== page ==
Solomon Juneau was a pioneer in the state of Wisconsin in the 19th century.

He was born in Montreal in 1793, and eventually started making his living as a trapper and fur trader. In 1818, he was sent to his new trading post at Milwaukee.

He quickly expanded his trade, and in addition to his sales of furs he opened a General Store and started the area's first newspaper: The Sentinel.

He was well-liked by the local people and grew in stature among natives and immigrants alike. In 1831, he officially became a United States citizen. Take that Canada!

In 1835, he used a portion of his amassed wealth to travel to Green Bay for an auction and purchased a large swath of land between the Milwaukee River and Lake Michigan which he promptly named Juneautown. He also hastened to build the first tavern, and get himself appointed the first postmaster.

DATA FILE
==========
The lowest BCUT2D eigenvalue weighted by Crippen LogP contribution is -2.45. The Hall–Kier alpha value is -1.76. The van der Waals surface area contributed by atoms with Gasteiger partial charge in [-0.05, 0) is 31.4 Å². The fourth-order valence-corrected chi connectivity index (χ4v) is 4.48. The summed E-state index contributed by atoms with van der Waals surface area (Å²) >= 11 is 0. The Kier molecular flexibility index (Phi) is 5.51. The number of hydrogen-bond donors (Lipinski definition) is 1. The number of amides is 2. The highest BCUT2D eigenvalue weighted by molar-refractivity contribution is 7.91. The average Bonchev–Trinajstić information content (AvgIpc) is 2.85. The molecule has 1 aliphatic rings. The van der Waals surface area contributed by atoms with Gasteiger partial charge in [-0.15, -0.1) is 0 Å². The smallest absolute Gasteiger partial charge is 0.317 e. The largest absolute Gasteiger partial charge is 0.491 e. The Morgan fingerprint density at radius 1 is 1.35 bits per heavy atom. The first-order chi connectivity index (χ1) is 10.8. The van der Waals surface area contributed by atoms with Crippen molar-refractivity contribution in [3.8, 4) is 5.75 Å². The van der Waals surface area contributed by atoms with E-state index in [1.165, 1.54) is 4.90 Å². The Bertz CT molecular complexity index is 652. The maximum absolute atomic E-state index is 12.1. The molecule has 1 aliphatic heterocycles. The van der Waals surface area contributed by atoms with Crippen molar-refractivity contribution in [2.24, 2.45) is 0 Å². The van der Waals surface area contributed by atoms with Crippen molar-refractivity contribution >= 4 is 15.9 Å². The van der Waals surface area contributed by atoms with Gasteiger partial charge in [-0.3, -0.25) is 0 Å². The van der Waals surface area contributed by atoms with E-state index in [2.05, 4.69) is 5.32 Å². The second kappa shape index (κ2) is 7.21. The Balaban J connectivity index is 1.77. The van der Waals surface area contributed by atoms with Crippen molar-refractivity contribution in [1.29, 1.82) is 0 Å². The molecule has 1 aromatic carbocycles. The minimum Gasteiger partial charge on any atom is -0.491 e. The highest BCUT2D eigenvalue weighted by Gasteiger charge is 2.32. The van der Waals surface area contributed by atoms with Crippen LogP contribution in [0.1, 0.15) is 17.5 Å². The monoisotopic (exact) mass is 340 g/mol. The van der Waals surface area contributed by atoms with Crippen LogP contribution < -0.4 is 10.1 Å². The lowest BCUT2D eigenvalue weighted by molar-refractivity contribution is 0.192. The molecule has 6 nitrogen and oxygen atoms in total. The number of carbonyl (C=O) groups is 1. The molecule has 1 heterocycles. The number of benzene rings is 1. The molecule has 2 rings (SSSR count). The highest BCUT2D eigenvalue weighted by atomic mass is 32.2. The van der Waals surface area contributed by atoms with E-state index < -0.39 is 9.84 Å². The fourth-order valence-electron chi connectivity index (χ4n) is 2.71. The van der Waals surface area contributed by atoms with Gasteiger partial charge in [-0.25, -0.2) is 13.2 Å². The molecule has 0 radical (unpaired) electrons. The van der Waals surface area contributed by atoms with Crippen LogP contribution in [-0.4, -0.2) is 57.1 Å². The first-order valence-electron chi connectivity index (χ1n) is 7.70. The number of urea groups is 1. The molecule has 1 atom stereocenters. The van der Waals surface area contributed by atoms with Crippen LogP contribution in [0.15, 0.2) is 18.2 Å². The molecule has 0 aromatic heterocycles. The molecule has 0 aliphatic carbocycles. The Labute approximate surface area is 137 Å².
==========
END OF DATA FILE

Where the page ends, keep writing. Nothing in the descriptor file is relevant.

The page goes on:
Being a polite gentleman he waitied until 1837 to have himself made village president.

He spent the better part of a decade after this trying to rebuild his bank account after The Panic of 1837, and preoccupied himself with laying out the streets in a completely insane design calculated to enrage his neighbors. This led to The Bridge War of 1845.

In 1846 Solomon Juneau was named mayor of the newly re-united city of Milwaukee and remained a leading citizen for many years, naming many local landmarks after himself.

He died from 1856 to the present.

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